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Packaging becomes problem-solving tool

Posted: 01 Sep 2005 ?? ?Print Version ?Bookmark and Share

Keywords:automotive packaging? thermal conditions? temperature? mosfet? smart power?

Automotive devices run at high temperatures for long periods of time and may experience junction temperatures above 200C for short times during load dumps. Modern package designs minimize package contributions to Rds(on), thus reducing the normal operating temperatures. The package also improves thermal resistance, further reducing junction temperatures.

As with all electronics, automotive electronics is being driven to miniaturization. Integrating control circuitry within the power device package minimizes size, but adds complexity to an already challenging task for the package. Not only does the package have to provide good thermal dissipation for the power die, it must also electrically isolate the control die from the high voltages and currents. The drive to make things smaller also makes the thermal-management task more difficult as the area for thermal dissipation decreases, although the amount of power remains the same or even increases.

Running hot

Not only is the thermal density increasing; electronics are being used in higher temperature locations within the car. The environment can range from inside the transmission at 200C to being on a spark plug with ambient of 165C, to mounted in the engine compartment with ambient of 150C, to the relatively benign environment of the passenger compartment at a maximum of 80C. An automobile is estimated to have 6,000 cold starts over its lifetime, where the temperature could cycle from 40C to 150C within the engine compartment. Protecting the silicon from extreme environments and associated stresses is part of the package function.

Packaging has moved well beyond merely a chip carrying and chip-board interface element to become an even more powerful tool in solving problems.

With the drive for circuit miniaturization and higher temperature environments comes the need to understand the thermal limits and thermal management of power semiconductors. This will ensure that designs that will continue to provide the reliability required by the automotive market.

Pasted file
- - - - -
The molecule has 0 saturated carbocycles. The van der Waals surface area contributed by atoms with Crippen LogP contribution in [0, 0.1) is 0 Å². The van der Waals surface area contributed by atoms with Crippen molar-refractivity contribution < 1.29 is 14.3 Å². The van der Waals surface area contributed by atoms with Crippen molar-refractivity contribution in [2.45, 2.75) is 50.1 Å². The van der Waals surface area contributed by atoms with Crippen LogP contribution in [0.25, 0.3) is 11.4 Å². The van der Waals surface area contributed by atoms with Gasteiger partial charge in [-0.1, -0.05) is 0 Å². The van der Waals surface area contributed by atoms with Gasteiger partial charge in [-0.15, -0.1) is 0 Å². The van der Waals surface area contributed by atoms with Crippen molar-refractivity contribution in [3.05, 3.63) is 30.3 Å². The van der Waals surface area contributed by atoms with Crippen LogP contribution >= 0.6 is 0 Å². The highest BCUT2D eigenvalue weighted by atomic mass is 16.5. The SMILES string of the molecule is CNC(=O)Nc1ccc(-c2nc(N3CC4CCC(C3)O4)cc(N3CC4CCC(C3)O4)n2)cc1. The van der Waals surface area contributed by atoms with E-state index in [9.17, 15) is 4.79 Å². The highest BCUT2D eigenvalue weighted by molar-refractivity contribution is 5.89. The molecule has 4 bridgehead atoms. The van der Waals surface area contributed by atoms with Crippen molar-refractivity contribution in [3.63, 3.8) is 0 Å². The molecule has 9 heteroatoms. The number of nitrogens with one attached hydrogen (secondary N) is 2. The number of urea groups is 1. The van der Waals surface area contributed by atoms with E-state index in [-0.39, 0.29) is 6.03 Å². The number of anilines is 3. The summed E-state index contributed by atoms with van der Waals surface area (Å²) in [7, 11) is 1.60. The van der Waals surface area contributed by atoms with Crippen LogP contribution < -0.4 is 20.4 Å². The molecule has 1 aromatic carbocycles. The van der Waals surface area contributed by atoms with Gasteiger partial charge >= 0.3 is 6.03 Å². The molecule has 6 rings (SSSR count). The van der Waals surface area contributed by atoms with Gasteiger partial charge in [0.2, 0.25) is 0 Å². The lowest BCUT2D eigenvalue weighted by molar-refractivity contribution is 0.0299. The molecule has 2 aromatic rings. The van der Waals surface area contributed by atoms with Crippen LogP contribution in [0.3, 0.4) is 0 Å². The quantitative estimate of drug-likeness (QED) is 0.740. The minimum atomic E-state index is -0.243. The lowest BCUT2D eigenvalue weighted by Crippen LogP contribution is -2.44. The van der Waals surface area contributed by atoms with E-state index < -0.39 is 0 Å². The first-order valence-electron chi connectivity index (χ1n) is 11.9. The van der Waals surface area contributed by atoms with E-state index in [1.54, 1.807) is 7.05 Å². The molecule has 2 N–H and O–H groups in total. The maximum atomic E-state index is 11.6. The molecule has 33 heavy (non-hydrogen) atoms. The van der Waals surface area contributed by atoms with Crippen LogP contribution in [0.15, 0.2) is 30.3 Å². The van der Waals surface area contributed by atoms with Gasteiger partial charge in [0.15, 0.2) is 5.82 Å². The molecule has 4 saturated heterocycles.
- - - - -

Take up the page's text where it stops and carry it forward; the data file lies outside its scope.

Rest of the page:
Temp effect on silicon

Increasing temperature adversely impacts the performance of power devices.

For MOSFETs:

The Rds(on) goes up as temperature goes up, causing more power loss;

The BVdss (brake down voltage) goes up as temperature goes up;

Leakage increases exponentially as temperature goes up;

The threshold voltage goes down as temperature goes up, making it harder to turn off the gate at high temperatures.

For PIN diodes:

The forward voltage drop goes down as temperature goes up;

The reverse recovery charge and time go up as temperature goes up.

For punch-through IGBTs like those used in ignition systems:

The Vce(sat) goes down as temperature goes up;

The threshold voltage goes down as temperature goes up;

Switching time with inductive loads goes up as temperature goes up;

Leakage increases exponentially as temperature goes up;

The BVdss goes up as temperature goes up.

From a power-device perspective, Tj is the most critical factor. Most failures result from forcing Tj too high. Equation 1 summarizes this point: T= Rth {(Von x Ion)+ ( ? V(t) * I(t) dt) f} (1)

The T is the degrees above a content temperature at some distant infinite heat sink. For the vehicle, that infinite heat sink is the incoming air, and the content temperature used for vehicle designs is the classic 122F (50C). But that air is used to cool the engine via the radiator. In general, the electronics modules see a far hotter infinite heat sink temperature. For the power device in most modern power-train designs, the infinite heat sink is the 105C air moving across the module's heat sink.